How Is Cushing’s Disease Diagnosed?
As a relatively common disease in dogs, canine Cushing’s disease is usually suspected based on the history, clinical signs, and breed of the patient and is confirmed with blood tests. However, Cushing’s disease in cats usually affects female cats of any breed older than 10 years. The most consistent and prominent clinical sign is their thin, fragile skin, which often suffers damage from the blood tests necessary to make a diagnosis.
These cases are further complicated by the fact that they often have concurrent, insulin-resistant diabetes, culminating in a fairly unhappy feline patient whose worsening clinical signs, coupled with the likely reluctance of their owners to submit to repeated blood tests, make diagnosis extremely challenging.
The initial workup of these cases involves routine biochemistry and hematology evaluations, which, when paired with clinical signs, would lead to further investigations. The laboratory findings in feline Cushing’s disease patients differ markedly from the results seen in dogs.
In canine hyperadrenocorticism, the effects of cortisol lead to significantly elevated liver enzymes, which are a strong indicator of the condition. In cats, the hematology and biochemistry are largely consistent with a diabetic patient, as cortisol does not cause the same increases in liver parameters, making diagnosis even more difficult, and clinical signs tend to be the main driver behind more targeted testing.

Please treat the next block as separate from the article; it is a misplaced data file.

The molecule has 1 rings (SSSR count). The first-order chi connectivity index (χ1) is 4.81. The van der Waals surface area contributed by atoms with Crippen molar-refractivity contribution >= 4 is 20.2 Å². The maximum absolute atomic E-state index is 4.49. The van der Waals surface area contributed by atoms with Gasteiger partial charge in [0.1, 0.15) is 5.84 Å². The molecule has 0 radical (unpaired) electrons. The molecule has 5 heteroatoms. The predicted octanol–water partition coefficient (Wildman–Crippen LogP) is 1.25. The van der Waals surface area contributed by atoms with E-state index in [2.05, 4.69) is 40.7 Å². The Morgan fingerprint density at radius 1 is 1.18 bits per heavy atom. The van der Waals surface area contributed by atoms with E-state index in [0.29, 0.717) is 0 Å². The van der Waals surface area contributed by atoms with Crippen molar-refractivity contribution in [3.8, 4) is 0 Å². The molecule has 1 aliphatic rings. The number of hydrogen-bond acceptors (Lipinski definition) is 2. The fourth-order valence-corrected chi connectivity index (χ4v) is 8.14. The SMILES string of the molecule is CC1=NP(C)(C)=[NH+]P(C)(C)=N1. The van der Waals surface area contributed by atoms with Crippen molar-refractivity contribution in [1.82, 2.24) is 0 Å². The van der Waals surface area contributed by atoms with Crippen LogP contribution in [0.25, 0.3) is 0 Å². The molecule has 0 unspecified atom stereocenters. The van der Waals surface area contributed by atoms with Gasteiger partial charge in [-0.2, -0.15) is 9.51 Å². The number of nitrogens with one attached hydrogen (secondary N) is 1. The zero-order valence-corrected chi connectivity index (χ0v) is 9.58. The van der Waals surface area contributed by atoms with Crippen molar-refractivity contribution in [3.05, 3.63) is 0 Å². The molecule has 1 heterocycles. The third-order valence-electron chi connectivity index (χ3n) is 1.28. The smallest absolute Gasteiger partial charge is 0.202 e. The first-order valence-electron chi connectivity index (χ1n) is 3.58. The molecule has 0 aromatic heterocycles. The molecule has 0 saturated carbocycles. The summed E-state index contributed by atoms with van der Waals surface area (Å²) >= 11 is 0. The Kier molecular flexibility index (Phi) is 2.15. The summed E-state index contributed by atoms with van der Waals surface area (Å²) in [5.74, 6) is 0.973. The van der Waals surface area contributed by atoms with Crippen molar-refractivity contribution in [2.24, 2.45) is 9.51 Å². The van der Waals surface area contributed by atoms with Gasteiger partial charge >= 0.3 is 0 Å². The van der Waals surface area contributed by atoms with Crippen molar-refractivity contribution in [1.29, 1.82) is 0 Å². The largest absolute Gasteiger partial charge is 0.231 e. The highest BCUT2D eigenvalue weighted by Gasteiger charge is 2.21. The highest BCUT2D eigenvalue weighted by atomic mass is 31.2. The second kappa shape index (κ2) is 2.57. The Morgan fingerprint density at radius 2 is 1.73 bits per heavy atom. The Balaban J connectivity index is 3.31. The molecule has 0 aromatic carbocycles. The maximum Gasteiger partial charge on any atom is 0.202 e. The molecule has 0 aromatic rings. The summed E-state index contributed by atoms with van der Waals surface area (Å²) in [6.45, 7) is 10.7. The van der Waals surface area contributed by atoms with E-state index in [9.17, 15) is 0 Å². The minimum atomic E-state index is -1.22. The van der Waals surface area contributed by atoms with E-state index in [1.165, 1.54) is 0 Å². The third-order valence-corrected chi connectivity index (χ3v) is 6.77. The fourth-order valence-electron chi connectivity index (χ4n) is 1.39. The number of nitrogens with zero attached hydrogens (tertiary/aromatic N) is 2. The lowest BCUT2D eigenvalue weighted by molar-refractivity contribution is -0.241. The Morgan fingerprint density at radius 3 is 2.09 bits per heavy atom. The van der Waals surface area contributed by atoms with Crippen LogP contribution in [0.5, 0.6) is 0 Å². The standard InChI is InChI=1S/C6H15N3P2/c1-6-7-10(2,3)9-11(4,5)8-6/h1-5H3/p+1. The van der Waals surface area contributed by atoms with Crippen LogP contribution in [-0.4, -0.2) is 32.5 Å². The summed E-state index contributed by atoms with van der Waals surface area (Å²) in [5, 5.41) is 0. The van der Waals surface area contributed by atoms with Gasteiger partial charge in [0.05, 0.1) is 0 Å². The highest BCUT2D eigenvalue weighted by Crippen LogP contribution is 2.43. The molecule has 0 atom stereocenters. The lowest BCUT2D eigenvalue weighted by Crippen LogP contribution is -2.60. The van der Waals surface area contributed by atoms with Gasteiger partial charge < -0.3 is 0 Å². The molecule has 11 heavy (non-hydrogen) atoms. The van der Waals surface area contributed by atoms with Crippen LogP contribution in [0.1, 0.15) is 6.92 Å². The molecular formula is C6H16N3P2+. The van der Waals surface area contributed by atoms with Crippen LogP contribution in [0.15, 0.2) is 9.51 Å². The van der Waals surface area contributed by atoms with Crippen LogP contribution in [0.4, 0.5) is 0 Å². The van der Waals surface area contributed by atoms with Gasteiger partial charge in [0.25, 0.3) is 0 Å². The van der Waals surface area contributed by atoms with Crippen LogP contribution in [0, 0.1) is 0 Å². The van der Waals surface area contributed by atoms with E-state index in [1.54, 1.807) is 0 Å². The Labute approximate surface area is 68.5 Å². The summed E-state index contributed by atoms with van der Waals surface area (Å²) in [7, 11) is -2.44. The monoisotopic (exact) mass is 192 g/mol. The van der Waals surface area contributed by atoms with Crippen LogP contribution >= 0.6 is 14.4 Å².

The tests required to diagnose Cushing’s disease involve artificially manipulating the Hypothalamic-Pituitary-Adrenal Axis, using either:
Low-Dose Dexamethasone Suppression Test
This involves measuring the cortisol levels in the blood following the administration of a synthetic steroid hormone, dexamethasone. In a non-Cushing’s patient, this should trigger the negative feedback system to result in a lowering of blood cortisol, whereas a patient with hyperadrenocorticism will either show no or partial suppression of cortisol levels.
In cats, the amount of dexamethasone needed to create the suppression response is significantly higher than in dogs, and their patterns of suppression tend to vary more than their canine counterparts.
ACTH Stimulation Test
As the name suggests, cortisol levels are measured before and after a synthetic ACTH analog is injected. In normal animals, the post-stimulation cortisol levels should remain within the normal range due to the negative feedback system. Elevated cortisol levels following ACTH stimulation are diagnostic for hyperadrenocorticism in dogs, but in cats, this test often gives false negatives.